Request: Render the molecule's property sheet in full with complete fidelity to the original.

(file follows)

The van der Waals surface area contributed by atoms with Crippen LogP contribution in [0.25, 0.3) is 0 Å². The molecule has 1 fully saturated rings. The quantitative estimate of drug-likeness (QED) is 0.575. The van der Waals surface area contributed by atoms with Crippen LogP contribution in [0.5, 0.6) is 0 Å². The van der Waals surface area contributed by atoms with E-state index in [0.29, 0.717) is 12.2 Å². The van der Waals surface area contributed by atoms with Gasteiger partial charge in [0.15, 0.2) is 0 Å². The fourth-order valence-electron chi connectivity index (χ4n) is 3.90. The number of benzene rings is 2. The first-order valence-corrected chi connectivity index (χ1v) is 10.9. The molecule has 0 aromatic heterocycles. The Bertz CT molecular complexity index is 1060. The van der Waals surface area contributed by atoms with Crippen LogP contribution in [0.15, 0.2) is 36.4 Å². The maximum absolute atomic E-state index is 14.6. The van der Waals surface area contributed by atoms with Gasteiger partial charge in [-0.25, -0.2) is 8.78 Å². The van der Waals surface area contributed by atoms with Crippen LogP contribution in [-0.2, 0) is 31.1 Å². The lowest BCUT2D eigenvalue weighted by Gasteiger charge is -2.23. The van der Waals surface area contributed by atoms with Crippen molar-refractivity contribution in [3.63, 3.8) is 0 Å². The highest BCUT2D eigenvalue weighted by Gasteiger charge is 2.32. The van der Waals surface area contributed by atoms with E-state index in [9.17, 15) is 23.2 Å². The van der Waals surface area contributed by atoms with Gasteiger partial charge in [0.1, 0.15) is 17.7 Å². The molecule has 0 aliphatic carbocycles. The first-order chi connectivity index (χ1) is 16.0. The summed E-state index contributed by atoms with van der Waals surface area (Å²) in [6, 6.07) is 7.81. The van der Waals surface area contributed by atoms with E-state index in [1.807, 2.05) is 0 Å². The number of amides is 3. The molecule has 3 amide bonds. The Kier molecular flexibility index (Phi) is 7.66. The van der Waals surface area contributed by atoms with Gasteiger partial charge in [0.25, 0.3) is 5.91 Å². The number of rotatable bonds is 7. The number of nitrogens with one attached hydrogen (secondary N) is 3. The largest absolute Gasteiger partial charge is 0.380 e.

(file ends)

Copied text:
The van der Waals surface area contributed by atoms with Crippen LogP contribution in [0.25, 0.3) is 0 Å². The molecule has 1 fully saturated rings. The quantitative estimate of drug-likeness (QED) is 0.575. The van der Waals surface area contributed by atoms with Crippen LogP contribution in [0.5, 0.6) is 0 Å². The van der Waals surface area contributed by atoms with E-state index in [0.29, 0.717) is 12.2 Å². The van der Waals surface area contributed by atoms with Gasteiger partial charge in [0.15, 0.2) is 0 Å². The fourth-order valence-electron chi connectivity index (χ4n) is 3.90. The number of benzene rings is 2. The first-order valence-corrected chi connectivity index (χ1v) is 10.9. The molecule has 0 aromatic heterocycles. The Bertz CT molecular complexity index is 1060. The van der Waals surface area contributed by atoms with Crippen LogP contribution in [0.15, 0.2) is 36.4 Å². The maximum absolute atomic E-state index is 14.6. The van der Waals surface area contributed by atoms with Gasteiger partial charge in [-0.25, -0.2) is 8.78 Å². The van der Waals surface area contributed by atoms with Crippen LogP contribution in [-0.2, 0) is 31.1 Å². The lowest BCUT2D eigenvalue weighted by Gasteiger charge is -2.23. The van der Waals surface area contributed by atoms with Crippen molar-refractivity contribution in [3.63, 3.8) is 0 Å². The highest BCUT2D eigenvalue weighted by Gasteiger charge is 2.32. The van der Waals surface area contributed by atoms with E-state index in [9.17, 15) is 23.2 Å². The van der Waals surface area contributed by atoms with Gasteiger partial charge in [0.1, 0.15) is 17.7 Å². The molecule has 0 aliphatic carbocycles. The first-order chi connectivity index (χ1) is 16.0. The summed E-state index contributed by atoms with van der Waals surface area (Å²) in [6, 6.07) is 7.81. The van der Waals surface area contributed by atoms with E-state index in [1.807, 2.05) is 0 Å². The number of amides is 3. The molecule has 3 amide bonds. The Kier molecular flexibility index (Phi) is 7.66. The van der Waals surface area contributed by atoms with Gasteiger partial charge in [0.25, 0.3) is 5.91 Å². The number of rotatable bonds is 7. The number of nitrogens with one attached hydrogen (secondary N) is 3. The largest absolute Gasteiger partial charge is 0.380 e.